Accounting, Auditing & Accountability Journal
School of Business and Law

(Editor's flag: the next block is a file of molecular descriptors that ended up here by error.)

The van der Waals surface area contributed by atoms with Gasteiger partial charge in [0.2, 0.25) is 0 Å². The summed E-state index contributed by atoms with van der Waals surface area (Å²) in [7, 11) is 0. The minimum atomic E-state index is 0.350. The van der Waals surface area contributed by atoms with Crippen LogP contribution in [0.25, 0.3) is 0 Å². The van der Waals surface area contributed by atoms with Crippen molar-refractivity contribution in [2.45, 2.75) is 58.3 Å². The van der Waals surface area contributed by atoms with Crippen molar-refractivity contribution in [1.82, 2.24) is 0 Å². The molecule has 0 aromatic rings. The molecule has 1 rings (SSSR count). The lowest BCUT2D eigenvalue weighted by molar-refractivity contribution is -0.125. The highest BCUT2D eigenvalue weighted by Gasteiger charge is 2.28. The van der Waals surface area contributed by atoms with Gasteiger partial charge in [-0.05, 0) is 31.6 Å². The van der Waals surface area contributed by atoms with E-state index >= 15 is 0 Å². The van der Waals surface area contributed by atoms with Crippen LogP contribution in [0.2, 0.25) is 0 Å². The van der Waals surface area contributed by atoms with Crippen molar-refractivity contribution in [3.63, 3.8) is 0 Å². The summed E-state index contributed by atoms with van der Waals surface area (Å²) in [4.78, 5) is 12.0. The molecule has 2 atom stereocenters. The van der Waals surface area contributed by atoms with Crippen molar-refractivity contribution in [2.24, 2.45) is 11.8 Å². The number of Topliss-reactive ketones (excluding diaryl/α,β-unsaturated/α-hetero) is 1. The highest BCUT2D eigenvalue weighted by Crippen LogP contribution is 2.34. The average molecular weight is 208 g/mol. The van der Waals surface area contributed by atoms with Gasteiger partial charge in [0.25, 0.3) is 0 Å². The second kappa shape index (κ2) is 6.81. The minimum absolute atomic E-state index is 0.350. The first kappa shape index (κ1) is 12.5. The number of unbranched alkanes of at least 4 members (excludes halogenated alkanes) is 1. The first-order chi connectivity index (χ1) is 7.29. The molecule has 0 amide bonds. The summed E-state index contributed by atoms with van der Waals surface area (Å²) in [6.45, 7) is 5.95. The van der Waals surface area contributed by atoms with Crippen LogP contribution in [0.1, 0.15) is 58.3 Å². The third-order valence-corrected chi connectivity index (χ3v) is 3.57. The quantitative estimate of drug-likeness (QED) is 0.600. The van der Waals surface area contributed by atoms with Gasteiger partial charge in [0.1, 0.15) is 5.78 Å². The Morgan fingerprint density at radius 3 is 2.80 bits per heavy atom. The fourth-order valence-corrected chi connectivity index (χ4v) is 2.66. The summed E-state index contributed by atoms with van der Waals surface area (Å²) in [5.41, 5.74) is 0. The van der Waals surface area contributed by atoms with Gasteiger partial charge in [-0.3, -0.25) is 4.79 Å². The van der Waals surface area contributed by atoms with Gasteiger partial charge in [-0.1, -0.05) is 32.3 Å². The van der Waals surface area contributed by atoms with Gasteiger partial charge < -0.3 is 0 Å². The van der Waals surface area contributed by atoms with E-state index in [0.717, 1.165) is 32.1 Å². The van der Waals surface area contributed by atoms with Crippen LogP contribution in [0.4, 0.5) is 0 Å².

Purpose: The purpose of this paper is to extend research on boundary making and breaking through alternative football clubs. These entities have borne out of the disappointment caused by the neoliberal turn of the football industry, which excluded traditional fans from being active actors and therefore call for study and generalization of specific forms of alternative accountability. Design/methodology/approach: The study looks at emerging trends in the accounting and sport literature by drawing on two concepts that emerged in critical scholarship: critical performativity and critical dialogical accountability, with the aim of better understanding how these elements are developed and shaped within an alternative form of football organization. The focus on Football Club United of Manchester drives the ethnographic approach with data collected via participant observation, field-notes, documental analysis and semi-structured interviews. Findings: The research shows that the pillars of the club's ethos, pushing its critical performative interventions toward setting new boundaries, are democratic governance and accountability, favoring participation and inclusion, and strictly linked to this, a responsibility to local communities. However, the study also highlights the difficulties of maintaining these boundaries when core values are threatened by degeneration. Originality/value: The study makes a novel contribution to the field of accounting and sport, showing how an alternative football club adopts inclusive accountability systems that go beyond mainstream neoliberal practices. Such an inclusive approach can stimulate critical performativity, moving away from means-end rationality.
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